What I just described is a real problem in Belleville, and it’s why, for the past three years, I’ve had the pleasure of editing and publishing a blog dedicated to the values of responsible, transparent government, respect for Belleville’s unique history and small-town character and most importantly, encouraging residents and taxpayers to have the courage to speak out and hold their leaders accountable.

As you can imagine, not everyone is a fan of what I do. I’ve been called “cynical” and “negative” by some, and maybe they’re right. A little cynicism can be good if it’s kept in perspective. What I do requires conflict — calling people out on their bad behavior and decisions may not be “positive.” But the ultimate goal is to, by doing something allegedly “negative,” create a “positive” outcome!

Fight The Good Fight

Graduates, I’m not saying you must tread my chosen path. But as a member of the community with a responsibility to make it better or at least make sure it doesn’t get worse, you must take stock of your talents and use them to fulfill that responsibility. Some of you are writers, like me; some are public speakers, some are great at making videos and creating digital content. Maybe you’re good at all these things. Use them to promote change in your community!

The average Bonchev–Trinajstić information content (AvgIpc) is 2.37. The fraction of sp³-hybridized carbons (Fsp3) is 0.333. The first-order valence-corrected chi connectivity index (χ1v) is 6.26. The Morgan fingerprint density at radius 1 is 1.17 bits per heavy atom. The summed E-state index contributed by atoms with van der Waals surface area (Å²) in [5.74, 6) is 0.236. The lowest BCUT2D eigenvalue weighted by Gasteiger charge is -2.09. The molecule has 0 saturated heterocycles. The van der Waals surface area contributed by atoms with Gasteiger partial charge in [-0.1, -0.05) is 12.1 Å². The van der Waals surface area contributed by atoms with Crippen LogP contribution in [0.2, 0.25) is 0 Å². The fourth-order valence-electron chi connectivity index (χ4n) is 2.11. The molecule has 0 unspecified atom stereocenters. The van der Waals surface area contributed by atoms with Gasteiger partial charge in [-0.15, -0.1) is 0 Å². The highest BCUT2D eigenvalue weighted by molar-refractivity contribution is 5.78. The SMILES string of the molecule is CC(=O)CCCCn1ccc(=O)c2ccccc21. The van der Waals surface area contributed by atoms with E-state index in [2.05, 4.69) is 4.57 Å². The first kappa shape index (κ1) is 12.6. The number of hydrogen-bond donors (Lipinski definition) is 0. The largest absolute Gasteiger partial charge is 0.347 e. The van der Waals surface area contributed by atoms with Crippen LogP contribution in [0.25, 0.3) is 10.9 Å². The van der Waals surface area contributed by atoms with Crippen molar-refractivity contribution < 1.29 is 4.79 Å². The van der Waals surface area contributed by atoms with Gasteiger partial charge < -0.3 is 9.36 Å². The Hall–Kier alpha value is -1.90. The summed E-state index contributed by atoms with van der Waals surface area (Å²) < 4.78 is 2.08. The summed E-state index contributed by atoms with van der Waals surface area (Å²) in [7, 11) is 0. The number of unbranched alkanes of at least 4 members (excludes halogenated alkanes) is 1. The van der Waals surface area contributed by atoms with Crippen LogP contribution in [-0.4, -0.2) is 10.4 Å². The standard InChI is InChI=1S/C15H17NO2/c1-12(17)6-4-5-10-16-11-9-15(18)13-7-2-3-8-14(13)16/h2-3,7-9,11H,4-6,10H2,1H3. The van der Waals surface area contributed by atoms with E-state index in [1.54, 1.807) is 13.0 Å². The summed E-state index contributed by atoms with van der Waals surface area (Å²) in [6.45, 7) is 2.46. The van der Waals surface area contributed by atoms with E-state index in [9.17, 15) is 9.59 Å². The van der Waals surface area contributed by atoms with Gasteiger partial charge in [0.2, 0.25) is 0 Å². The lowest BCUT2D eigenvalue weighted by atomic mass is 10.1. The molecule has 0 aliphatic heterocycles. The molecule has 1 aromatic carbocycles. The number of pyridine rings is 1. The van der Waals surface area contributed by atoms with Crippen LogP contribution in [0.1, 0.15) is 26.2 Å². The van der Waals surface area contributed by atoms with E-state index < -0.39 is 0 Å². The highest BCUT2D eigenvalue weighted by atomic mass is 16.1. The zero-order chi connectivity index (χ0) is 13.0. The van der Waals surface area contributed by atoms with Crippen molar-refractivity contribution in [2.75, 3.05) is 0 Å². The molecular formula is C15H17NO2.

You also don’t have to work alone at this. What I do is solitary work, though it’s often dependent on tips and information from others. But you’ll find if you work together with like-minded neighbors and residents, your voice becomes much louder. You will meet people with whom you have very little in common, except for the belief in good government and public integrity. That can be the basis of a good relationship.